In the format of a non-traditional critique, Writing that Scene examines the fundamentals of what it takes to capably convey a scene to one’s readers. The opinion expressed is my own, and other readers’ opinions may and will differ.

Over the next few weeks, I wanted to look at A House to Let, a short story project by Charles Dickens, Wilkie Collins, Elisabeth Gaskill, and Adelaide Anne Procter, in which Dickens and Collins wrote the first chapter, Gaskill the second, Dickens the third, Procter the fourth, and Collins the fifth. All focus on a particular house and its history and why it has remained available for rent for so long, but the narratives are highly individualistic, great examples of how an author’s individuality comes to light, even when dealing with the same topic and themes.

If you are interested in sharing a scene of your own for a future post, click on the Writing that Scene Submission link. Or, you can suggest a scene from another writer’s work for us to analyze. To see last week’s scene, click here.

Author: Elisabeth Gaskill

Scene location: Middle of the second chapter; climax of the short story

Genre: General Fiction

A House to Let: “The Manchester Marriage” (Original Scene Text)

The housemaid and cook sate below, Norah hardly knew where. She was always engrossed in the nursery, in tending her two children, and in sitting by the restless, excitable Ailsie till she fell asleep. Bye-and-bye, the housemaid Bessy tapped gently at the door. Norah went to her, and they spoke in whispers.

“Nurse! There’s some one down-stairs wants you.”

“Wants me! Who is it?”

“A gentleman—“

“A gentleman? Nonsense!”

“Well! A man, then, and he asks for you, and he rung at the front door bell, and has walked into the dining-room.”

“You should never have let him,” exclaimed Norah. “master and missus out—“

“I did not want him to come in; but when he heard you lived here, he walked past me, and sat down on the first chair, and said, ‘Tell her to come and speak to me.’ There is no gas lighted in the room, and supper is all set out.”

“He’ll be off with the spoons!” exclaimed Norah, putting the housemaid’s fear into words, and preparing to leave the room, first, however, giving a look to Ailsie, sleeping soundly and calmly.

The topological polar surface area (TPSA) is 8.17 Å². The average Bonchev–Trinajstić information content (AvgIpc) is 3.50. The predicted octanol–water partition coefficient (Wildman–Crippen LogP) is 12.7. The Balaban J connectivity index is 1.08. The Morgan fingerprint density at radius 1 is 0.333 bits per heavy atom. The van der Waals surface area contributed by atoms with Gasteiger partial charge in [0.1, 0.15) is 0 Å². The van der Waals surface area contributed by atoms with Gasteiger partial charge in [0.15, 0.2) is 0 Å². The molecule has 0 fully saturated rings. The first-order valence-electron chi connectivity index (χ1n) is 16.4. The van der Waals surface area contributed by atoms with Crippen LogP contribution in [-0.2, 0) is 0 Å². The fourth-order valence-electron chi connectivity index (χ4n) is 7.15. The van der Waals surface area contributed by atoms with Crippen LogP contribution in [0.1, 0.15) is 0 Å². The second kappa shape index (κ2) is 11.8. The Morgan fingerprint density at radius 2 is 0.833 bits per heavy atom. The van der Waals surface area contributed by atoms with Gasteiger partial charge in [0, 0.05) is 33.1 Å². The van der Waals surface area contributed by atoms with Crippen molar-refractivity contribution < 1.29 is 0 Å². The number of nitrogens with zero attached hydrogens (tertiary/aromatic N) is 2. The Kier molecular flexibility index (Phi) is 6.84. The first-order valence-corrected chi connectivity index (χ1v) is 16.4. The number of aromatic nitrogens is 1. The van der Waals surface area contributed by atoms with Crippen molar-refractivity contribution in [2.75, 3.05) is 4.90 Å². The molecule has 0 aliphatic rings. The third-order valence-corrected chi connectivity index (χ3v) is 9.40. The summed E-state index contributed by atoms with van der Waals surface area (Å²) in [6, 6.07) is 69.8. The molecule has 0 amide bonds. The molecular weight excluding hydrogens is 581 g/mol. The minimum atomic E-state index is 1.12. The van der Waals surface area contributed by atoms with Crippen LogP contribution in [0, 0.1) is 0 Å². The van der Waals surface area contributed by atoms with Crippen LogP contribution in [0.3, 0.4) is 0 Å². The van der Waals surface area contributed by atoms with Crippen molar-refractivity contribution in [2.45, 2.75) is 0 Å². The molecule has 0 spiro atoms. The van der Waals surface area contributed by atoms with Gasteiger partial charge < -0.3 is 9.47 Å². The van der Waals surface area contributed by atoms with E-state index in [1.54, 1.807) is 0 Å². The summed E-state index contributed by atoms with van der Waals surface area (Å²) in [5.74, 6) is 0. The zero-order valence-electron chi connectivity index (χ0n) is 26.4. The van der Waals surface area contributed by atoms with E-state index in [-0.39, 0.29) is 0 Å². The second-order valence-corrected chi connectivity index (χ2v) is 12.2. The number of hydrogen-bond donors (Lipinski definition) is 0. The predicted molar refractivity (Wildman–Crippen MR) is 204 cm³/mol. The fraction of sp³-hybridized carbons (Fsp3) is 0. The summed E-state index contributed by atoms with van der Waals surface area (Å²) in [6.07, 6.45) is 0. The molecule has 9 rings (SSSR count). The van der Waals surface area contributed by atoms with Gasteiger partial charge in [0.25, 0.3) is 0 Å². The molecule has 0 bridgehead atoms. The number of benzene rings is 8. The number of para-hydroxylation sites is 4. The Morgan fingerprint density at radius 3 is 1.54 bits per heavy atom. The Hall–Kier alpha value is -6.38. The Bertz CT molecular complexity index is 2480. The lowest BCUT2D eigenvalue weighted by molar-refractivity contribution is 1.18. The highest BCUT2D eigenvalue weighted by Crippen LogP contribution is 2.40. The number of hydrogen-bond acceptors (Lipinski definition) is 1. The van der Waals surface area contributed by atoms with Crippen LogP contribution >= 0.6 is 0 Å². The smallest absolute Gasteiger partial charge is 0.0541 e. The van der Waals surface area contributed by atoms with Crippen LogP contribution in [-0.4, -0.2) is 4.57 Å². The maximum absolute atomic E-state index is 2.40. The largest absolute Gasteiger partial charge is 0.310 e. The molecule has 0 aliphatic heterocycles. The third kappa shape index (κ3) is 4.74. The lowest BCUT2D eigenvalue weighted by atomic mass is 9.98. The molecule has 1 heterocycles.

Down-stairs she went, uneasy fears stirring in her bosom. Before she entered the dining-room she provided herself with a candle, and with it in her hand, she went in, looking round her in the darkness for her visitor.

He was standing up, holding by the table. Norah and he looked at each other; gradual recognition coming into their eyes.

“Norah?” at length he asked.

“Who are you?” asked Norah, with the sharp tones of alarm and incredulity. “I don’t know you:” trying, by futile words of disbelief, to do away with the terrible fact before her.

“Am I so changed?” he said, pathetically. “I daresay I am. But, Norah, tell me!” he breathed hard, “where is my wife? Is she—is she alive?”

He came nearer to Norah, and would have taken her hand; but she backed away from him; looking at him all the time with staring eyes, as if he were some horrible object. Yet he was a handsome, bronzed, good-looking fellow, with beard and moustache, giving him a foreign-looking aspect; but his eyes! There was no mistaking those eager, beautiful eyes—the very same that Norah had watched not half-an-hour ago, till sleep stole softly over them.

Author’s Point of View: This entire chapter is being read to the narrator by her friend, which allows the chapter to function practically as an independent short story. This chapter follows the life of one of the house’s previous tenants, a widower who remarried, and the scene is relating the return of a long-lost member of the family.

A House to Let: “The Manchester Marriage” (My comments in blue)

The housemaid and cook [sate below, The spelling is wrong, but it does suggest a dialect to the story, and is readable.] Norah hardly knew where. She was always [engrossed in the nursery, I like the choice of verb. Much stronger than “always up in the nursery.”] in tending her two children, and in sitting by the restless, excitable Ailsie till she fell asleep. [Bye-and-bye, Another nice use of terms to suggest a dialect and a relaxed, story-telling flavor.] the housemaid Bessy tapped gently at the door. Norah went to her, and they spoke in whispers.